15]. Thus, whether the current findings can be applied to older men is yet to be investigated. Second, the present study did not measure body kinematics and activities of the related muscles during the execution of the functional tasks. Future studies should be directed towards including measurements of these biomechanical parameters to elucidate the physiological backgrounds of the influences of foot posture on the relationship between TFS and mobility in older adults. Third, the current study did not measure the force generation capacity of other muscles located around the hip, knee, and ankle joints. As a general observation, hip extension [
39] and hip abduction [
40] strength are associated with comfortable walking speed in older adults. In addition, it has been shown that older adults produce net positive work more at the hip joint than at the ankle joint during walking [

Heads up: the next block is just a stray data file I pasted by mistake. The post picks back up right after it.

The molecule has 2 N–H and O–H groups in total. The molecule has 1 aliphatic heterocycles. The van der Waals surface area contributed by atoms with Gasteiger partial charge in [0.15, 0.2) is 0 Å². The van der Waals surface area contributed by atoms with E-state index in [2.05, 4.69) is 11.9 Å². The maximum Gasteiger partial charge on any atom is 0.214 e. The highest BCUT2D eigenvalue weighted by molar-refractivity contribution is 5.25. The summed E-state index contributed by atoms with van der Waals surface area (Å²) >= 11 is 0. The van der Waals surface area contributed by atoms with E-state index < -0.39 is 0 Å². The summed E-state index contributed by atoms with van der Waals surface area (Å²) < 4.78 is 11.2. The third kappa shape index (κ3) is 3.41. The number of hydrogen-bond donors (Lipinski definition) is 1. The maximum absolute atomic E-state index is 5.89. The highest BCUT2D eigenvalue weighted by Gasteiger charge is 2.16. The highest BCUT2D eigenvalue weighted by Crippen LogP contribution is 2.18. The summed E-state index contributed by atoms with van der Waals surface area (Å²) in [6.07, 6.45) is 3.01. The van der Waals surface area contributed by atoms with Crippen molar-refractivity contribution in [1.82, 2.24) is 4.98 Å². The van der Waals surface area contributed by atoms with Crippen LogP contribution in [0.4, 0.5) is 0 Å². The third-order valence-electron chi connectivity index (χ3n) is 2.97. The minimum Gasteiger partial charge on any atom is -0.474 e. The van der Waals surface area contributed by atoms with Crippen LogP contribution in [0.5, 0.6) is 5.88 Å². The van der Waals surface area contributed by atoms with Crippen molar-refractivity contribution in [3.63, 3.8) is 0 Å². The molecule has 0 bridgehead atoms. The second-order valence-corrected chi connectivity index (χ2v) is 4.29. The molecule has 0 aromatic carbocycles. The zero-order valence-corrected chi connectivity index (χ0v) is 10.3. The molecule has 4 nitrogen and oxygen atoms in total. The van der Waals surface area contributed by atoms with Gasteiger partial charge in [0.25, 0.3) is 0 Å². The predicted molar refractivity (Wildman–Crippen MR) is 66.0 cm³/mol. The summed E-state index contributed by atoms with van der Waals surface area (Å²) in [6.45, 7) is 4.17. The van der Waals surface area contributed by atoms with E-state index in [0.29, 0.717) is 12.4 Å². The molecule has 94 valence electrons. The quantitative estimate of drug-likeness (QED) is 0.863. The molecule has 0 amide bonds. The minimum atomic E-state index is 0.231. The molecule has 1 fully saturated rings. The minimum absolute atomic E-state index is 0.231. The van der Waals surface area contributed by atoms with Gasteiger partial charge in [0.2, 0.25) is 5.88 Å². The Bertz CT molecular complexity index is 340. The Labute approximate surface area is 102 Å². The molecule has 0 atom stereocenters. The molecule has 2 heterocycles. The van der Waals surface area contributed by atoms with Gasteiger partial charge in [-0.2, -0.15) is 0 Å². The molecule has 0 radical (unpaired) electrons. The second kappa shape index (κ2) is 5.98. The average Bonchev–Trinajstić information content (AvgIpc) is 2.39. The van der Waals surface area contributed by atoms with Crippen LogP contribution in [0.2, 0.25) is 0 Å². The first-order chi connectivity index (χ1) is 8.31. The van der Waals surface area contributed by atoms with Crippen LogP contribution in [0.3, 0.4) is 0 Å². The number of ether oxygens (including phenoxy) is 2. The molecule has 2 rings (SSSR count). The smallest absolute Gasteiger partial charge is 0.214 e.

41]. Therefore, further study is warranted to determine the contribution of TFS to functional performances in combination with other lower limb muscles.
In older women, TFS was positively correlated with comfortable walking speed in the pronated and supinated groups, but not in the neutral group. The results of the present study suggest that for podiatrists and other medical staff, the quantitative evaluation of TFS and careful assessment of foot posture would be useful for improving mobility in older women. Notably, the findings obtained here indicate that strengthening TFS might be beneficial for older women with pronated/supinated feet to increase mobility, such as walking speed.
Ethics approval and consent to participate
This study was approved by The Research Ethics Committee of Seijoh University (15OT23) and that of Ritsumeikan University (BKC-2018-084), and all participants signed informed consent.
Consent for publication
The authors declare that they have no competing interests.